4 Min Read
* Sees lower 2017 growth, higher unit costs
* Analyst says results "light-years" behind forecast
* Chief Financial Officer stepped down last week
* Shares fall as much as 11 percent (Updates with share, analyst, quotes)
By Ole Petter Skonnord and Terje Solsvik
OSLO, July 13 (Reuters) - Norwegian Air Shuttle, a budget carrier trying to grab a larger slice of transatlantic flights, reported a slump in earnings on Thursday and said the outlook for both growth and costs was worse than previously expected.
Shares in Europe's third-largest budget airline behind Ryanair and EasyJet dropped as much as 11 percent to their lowest since October 2014, taking this year's losses to 34 percent.
Norwegian Air's strategy of taking on more established flag carriers comes with a number of risks such as buying or leasing larger, more expensive planes, and its plan has been hit by rising costs in recent months.
The airline said its second-quarter adjusted operating profit before leasing and depreciation (EBITDAR) dropped 21 percent to 1.19 billion crowns ($144 million), well below the average forecast in a Reuters poll of 1.51 billion crowns.
"Light years behind expectations," Swedbank analyst Hans Ludvigsen, who has a "Neutral" rating on the stock, wrote in a note to clients.
Norwegian Air also said it now expected available seat kilometres (ASK), a measure of capacity growth, to increase by 25 percent in 2017, down from a previous estimate of 30 percent.
At the same time, it raised its forecast for unit costs (CASK) to 0.42 crowns from a range of 0.39-0.40 previously.
"We saw a clear risk for the guidance on both CASK and ASK to change, and both happened. But we did not expect the magnitude," said Ludvigsen.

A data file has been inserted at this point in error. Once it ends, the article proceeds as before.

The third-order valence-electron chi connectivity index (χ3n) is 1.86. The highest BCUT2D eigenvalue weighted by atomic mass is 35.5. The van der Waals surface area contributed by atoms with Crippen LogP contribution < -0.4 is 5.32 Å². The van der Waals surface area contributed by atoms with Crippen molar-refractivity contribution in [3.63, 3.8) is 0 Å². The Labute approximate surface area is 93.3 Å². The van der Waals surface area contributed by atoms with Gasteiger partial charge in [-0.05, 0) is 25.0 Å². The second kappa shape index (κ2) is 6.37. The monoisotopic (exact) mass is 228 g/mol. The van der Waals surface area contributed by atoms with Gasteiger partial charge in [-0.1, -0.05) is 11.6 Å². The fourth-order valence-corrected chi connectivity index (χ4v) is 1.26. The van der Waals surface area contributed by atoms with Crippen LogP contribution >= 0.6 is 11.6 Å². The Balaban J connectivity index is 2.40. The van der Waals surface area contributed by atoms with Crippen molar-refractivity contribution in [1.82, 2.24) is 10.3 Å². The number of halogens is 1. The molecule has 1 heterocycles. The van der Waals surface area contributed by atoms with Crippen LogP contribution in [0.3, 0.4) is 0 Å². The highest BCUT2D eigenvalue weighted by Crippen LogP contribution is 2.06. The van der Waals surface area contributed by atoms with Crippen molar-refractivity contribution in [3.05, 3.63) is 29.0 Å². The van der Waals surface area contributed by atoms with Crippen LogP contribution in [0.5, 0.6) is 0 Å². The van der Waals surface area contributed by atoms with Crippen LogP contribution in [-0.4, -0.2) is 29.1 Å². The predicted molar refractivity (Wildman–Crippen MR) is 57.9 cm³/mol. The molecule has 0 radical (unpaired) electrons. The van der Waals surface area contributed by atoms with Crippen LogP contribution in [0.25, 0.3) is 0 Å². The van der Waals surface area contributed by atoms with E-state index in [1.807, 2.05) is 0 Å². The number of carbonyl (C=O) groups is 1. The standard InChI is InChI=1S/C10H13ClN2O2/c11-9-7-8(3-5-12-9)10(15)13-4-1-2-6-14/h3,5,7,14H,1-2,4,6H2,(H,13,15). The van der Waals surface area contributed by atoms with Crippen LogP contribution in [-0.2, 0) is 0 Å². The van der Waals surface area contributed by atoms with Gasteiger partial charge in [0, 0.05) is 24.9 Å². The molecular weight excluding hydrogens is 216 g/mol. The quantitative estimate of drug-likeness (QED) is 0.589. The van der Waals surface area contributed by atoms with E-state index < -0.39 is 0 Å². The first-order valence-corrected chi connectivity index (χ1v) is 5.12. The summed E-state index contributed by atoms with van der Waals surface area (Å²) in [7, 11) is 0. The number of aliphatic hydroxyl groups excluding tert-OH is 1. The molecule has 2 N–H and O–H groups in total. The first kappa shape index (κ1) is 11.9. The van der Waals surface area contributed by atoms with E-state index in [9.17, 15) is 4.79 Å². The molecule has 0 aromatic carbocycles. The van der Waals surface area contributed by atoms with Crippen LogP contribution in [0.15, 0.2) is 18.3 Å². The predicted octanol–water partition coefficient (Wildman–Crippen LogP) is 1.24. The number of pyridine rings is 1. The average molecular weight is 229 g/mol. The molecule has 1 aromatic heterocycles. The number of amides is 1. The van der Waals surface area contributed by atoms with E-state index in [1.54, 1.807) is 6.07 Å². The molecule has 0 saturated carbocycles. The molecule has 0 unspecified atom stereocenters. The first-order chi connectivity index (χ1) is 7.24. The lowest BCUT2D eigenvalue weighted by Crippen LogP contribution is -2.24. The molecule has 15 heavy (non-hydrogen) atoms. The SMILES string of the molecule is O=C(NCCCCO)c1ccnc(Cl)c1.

Norwegian Air, whose chief financial officer abruptly resigned after 15 years in the job last week, said the lower second-quarter results were due to significant additional costs for leasing aircraft.
"A larger share of leased aircraft in the fleet, and a larger share of 787 aircraft, lead to increased unit costs," the company said, referring to its acquisition of more Boeing 787 Dreamliners.
Norwegian Air's operating expenses jumped 45 percent, driven by a 56 percent increase in technical maintenance costs, which it put down to changes in its fleet, rising engine service costs and a fall in the Norwegian crown against the U.S. dollar.
Despite the cost problems, Norwegian Air said securing financing for new planes due to be delivered in 2018 would not be a problem.
"Anyone who believes we can't pay for the aircraft will be disappointed," Chief Executive Officer Bjoern Kjos told an earnings presentation.
The airline also said a new passenger tax levied on all commercial flights departing from Norwegian airports from June 2016 was another factor that had affected its earnings.
"The climate for European Airlines is this year probably the worst since the financial crisis. Brexit and terrorism in Europe plus passenger fees in Norway are making it difficult for all airlines," said Karl-Johan Molnes, an analyst at Norne Securities, which has a "Sell" rating on the stock.
"However, the situation is particularly bad for Norwegian Air Shuttle because its unit costs numbers are also getting hit with increasing costs as pilot costs are rising at a time when it needs 25 pilots for each new Dreamliner," Molnes said. ($1 = 8.2634 Norwegian crowns) (Writing by Terje Solsvik and Gwladys Fouche, editing by Jane Merriman and David Clarke)